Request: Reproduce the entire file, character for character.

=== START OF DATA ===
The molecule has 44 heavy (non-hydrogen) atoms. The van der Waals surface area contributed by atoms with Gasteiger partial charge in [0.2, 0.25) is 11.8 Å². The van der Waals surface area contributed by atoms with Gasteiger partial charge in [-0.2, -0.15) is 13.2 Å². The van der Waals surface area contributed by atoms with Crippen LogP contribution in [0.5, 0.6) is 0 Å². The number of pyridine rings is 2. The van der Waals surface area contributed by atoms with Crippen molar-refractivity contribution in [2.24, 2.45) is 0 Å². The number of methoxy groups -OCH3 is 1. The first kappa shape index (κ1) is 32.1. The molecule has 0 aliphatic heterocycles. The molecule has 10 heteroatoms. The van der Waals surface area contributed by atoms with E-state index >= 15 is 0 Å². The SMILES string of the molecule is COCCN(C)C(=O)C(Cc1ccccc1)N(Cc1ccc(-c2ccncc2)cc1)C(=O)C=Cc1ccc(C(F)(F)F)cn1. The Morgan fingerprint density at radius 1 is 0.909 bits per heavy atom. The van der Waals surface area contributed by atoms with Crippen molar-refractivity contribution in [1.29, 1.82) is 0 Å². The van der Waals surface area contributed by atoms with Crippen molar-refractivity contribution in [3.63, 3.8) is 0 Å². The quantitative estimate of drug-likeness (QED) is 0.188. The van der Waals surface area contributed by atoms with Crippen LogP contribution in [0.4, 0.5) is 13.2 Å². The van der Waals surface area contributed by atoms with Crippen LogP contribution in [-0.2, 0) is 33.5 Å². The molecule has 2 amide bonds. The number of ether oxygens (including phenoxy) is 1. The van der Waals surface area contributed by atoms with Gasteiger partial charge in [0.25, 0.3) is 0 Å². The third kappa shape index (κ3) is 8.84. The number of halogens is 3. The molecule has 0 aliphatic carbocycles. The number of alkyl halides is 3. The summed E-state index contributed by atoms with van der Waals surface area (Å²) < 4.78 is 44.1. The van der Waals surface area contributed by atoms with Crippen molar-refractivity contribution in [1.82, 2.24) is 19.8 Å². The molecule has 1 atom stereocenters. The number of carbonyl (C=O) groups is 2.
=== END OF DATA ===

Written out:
The molecule has 44 heavy (non-hydrogen) atoms. The van der Waals surface area contributed by atoms with Gasteiger partial charge in [0.2, 0.25) is 11.8 Å². The van der Waals surface area contributed by atoms with Gasteiger partial charge in [-0.2, -0.15) is 13.2 Å². The van der Waals surface area contributed by atoms with Crippen LogP contribution in [0.5, 0.6) is 0 Å². The number of pyridine rings is 2. The van der Waals surface area contributed by atoms with Crippen molar-refractivity contribution in [2.24, 2.45) is 0 Å². The number of methoxy groups -OCH3 is 1. The first kappa shape index (κ1) is 32.1. The molecule has 0 aliphatic heterocycles. The molecule has 10 heteroatoms. The van der Waals surface area contributed by atoms with E-state index >= 15 is 0 Å². The SMILES string of the molecule is COCCN(C)C(=O)C(Cc1ccccc1)N(Cc1ccc(-c2ccncc2)cc1)C(=O)C=Cc1ccc(C(F)(F)F)cn1. The Morgan fingerprint density at radius 1 is 0.909 bits per heavy atom. The van der Waals surface area contributed by atoms with Crippen molar-refractivity contribution in [1.29, 1.82) is 0 Å². The van der Waals surface area contributed by atoms with Crippen molar-refractivity contribution in [3.63, 3.8) is 0 Å². The quantitative estimate of drug-likeness (QED) is 0.188. The van der Waals surface area contributed by atoms with Crippen LogP contribution in [0.4, 0.5) is 13.2 Å². The van der Waals surface area contributed by atoms with Crippen LogP contribution in [-0.2, 0) is 33.5 Å². The molecule has 2 amide bonds. The number of ether oxygens (including phenoxy) is 1. The van der Waals surface area contributed by atoms with Gasteiger partial charge in [0.25, 0.3) is 0 Å². The third kappa shape index (κ3) is 8.84. The number of halogens is 3. The molecule has 0 aliphatic carbocycles. The number of alkyl halides is 3. The summed E-state index contributed by atoms with van der Waals surface area (Å²) < 4.78 is 44.1. The van der Waals surface area contributed by atoms with Crippen molar-refractivity contribution in [1.82, 2.24) is 19.8 Å². The molecule has 1 atom stereocenters. The number of carbonyl (C=O) groups is 2.